Friday, March 2, 2012

Notable, Quotable, and Tweetable

Listen:There’s a hell of a universe next door; let’s go.

e.e. cummings (1894-1962)

March 2, 2012
- Notable and Quotable: “Patient-centered medicine is, above all, a metaphor. “Patient-centered” contrasts with “doctor-centered” and replaces a Ptolemaic universe revolving around the physician with a Copernican galaxy revolving around the patient. The flaw in the metaphor is that the patient and the doctor must coexist in a therapeutic, social, and economic relation of mutual and highly interwoven prerogatives. Neither is the king, and neither is the sun. Health relies on collaboration between the patient and the doctor, with many others serving as interested third parties. Patient and physician must therefore meet as equals, bringing different knowledge, needs, concerns, and gravitational pull but neither claiming a position of centrality. A better metaphor might be a pair of binary stars orbiting a common center of gravity, or perhaps the double helix, whose two strands encircle each other, or — to return to medicine's roots — the caduceus, whose two serpents intertwine forever.”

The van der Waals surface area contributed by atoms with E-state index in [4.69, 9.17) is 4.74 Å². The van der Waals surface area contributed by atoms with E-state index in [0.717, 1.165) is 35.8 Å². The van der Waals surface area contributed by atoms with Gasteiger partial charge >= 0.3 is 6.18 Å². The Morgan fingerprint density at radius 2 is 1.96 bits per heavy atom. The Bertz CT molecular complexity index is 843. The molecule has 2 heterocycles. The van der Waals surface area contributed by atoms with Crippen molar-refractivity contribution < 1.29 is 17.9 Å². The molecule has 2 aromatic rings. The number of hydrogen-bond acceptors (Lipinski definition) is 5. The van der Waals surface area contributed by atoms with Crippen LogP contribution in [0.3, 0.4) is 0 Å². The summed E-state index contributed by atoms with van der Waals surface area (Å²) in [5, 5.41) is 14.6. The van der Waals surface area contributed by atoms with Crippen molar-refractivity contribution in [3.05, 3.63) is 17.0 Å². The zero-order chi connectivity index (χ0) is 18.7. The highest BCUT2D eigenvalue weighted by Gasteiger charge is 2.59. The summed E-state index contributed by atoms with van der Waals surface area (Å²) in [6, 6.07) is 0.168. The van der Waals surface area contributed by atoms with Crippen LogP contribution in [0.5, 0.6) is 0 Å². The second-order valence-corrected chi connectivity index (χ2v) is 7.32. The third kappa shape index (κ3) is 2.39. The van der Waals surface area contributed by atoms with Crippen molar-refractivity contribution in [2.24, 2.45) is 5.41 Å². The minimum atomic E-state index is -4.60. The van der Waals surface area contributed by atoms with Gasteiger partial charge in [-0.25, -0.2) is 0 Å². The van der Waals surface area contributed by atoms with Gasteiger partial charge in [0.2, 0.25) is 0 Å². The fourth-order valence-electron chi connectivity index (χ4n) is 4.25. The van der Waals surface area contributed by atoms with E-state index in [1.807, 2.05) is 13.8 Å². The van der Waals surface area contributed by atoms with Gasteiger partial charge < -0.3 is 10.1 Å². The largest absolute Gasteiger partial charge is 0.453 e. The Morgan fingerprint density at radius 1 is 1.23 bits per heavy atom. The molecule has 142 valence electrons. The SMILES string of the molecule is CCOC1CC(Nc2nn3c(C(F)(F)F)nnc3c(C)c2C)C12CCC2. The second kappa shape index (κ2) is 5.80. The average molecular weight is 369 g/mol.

Charles L. Bardes, MD, Weil Cornell Medical College, Defining “Patient-Centered Medicine”, New England Journal of Medicine, March 1, 2012

Comment:
Now let me get this straight. Ptolemy has a universe. The patient has a universe. The doctor has a universe. All are in the same galaxy. Neither is the king, and neither is the sun. All are intertwined and interwoven like a caduceus, and all have a common center of gravity.

Tweet: Ptolemy has a universe. Patients and doctors have seperate universes but are interwoven like a cadcceous. That’s universe coverage – the wholistic enchilada.

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